We buried our dead but first we wrapped them tightly in white. The shrouds kept the souls locked up, tight, and comfortable. The plague-dead, we called them, as if they were so much different from all the other dead.           

Bodies are bodies. The earth will return them to dirt just the same.  Shrouds keeping them longer maybe. Or not.  

The dead rise and white cloth hangs from the body.

Our ghosts are tricks:  sheet-swaddled children trundling from house to house, asking for treats. Something good to eat. Mothers hold the hands of their children tight, the grip loosening only at doorways, when it’s safe, when they are asking for gifts, baskets outstretched. Mothers breathe out and watch their breath hover in front of them. The cold bites as the sun dips low, children dressed as the dead turn back to smile at their mothers.

Caskets were too needed to bury, they carried the bodies over and over; the dead in their shrouds would be protected enough.

The grave is cold, the cloth clings.

So many we buried, one by one by one by one by one by one by one, and there was no time for rites, for prayer, and the dead in their shrouds, shook and shuddered beneath the earth. No rest for the wicked, no rest for the good.

A mother finds the drawings later, of ghosts hovering, like sheets filled with air, and she traces the image with            her fingers. The indentations make the drawing seem fresh. She can feel them. The sun has a smiling face. Her daughter’s hands did this.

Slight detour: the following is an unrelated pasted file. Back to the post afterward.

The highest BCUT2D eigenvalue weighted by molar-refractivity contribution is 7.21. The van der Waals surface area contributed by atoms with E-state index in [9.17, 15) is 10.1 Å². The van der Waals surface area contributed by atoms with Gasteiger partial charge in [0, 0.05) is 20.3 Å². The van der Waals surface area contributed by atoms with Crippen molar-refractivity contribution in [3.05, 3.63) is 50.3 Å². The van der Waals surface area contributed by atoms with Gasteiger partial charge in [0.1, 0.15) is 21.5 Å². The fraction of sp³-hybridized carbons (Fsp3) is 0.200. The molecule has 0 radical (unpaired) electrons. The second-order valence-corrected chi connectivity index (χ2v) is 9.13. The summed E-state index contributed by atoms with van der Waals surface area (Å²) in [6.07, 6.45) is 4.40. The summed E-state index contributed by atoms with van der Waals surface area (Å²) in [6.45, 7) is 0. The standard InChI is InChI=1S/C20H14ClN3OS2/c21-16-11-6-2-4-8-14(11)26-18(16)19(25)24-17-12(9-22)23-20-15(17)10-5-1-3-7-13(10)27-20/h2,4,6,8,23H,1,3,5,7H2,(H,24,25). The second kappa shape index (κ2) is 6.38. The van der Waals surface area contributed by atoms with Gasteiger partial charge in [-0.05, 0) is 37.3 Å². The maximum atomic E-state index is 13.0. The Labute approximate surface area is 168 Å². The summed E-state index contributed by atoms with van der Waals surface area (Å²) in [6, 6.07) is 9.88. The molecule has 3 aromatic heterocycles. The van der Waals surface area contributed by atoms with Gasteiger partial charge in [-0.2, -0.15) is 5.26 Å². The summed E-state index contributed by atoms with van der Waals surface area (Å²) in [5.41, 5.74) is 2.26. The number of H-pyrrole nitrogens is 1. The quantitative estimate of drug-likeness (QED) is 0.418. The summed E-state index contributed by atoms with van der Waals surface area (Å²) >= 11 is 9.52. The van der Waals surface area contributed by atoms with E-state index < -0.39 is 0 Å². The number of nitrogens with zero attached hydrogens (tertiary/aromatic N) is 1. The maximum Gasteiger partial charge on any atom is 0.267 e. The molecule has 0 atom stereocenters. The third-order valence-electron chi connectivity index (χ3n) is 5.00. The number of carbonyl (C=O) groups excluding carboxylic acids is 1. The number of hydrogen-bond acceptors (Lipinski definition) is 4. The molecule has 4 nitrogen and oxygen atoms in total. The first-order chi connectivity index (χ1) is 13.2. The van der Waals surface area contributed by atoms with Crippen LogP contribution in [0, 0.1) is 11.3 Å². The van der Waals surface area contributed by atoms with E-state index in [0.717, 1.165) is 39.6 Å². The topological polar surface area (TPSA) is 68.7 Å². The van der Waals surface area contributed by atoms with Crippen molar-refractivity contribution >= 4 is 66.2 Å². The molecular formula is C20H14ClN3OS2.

The shroud memories are carried, like the dead themselves were carried, into the present.  These ghosts drawn in sheets, white shrouds rippling around shapes that once held life. Children come to think of ghosts as white and bright.

Children who survived the plague, years later, remembered the images of skeletons dancing with the rotting dead—sheets covering bodies, but not the death itself.

The mother sinks to floor, digs fingernails into palms of her hands, imagines her child dreaming of ghosts and the dead smile in her dreams; they are so welcoming, so open, so ready to love another, willing to cradle the newest of their number.

We buried our dead. We bury our dead, wrapping them tight, hoping to keep them warm.

Chloe N. Clark's work appears in Apex, Booth, Sleet, Wyvern, a previous issue of CHEAP POP, and more. She writes for Nerds of a Feather, and Ploughshares, For her thoughts on cake and magic, follow her @PintsNCupcakes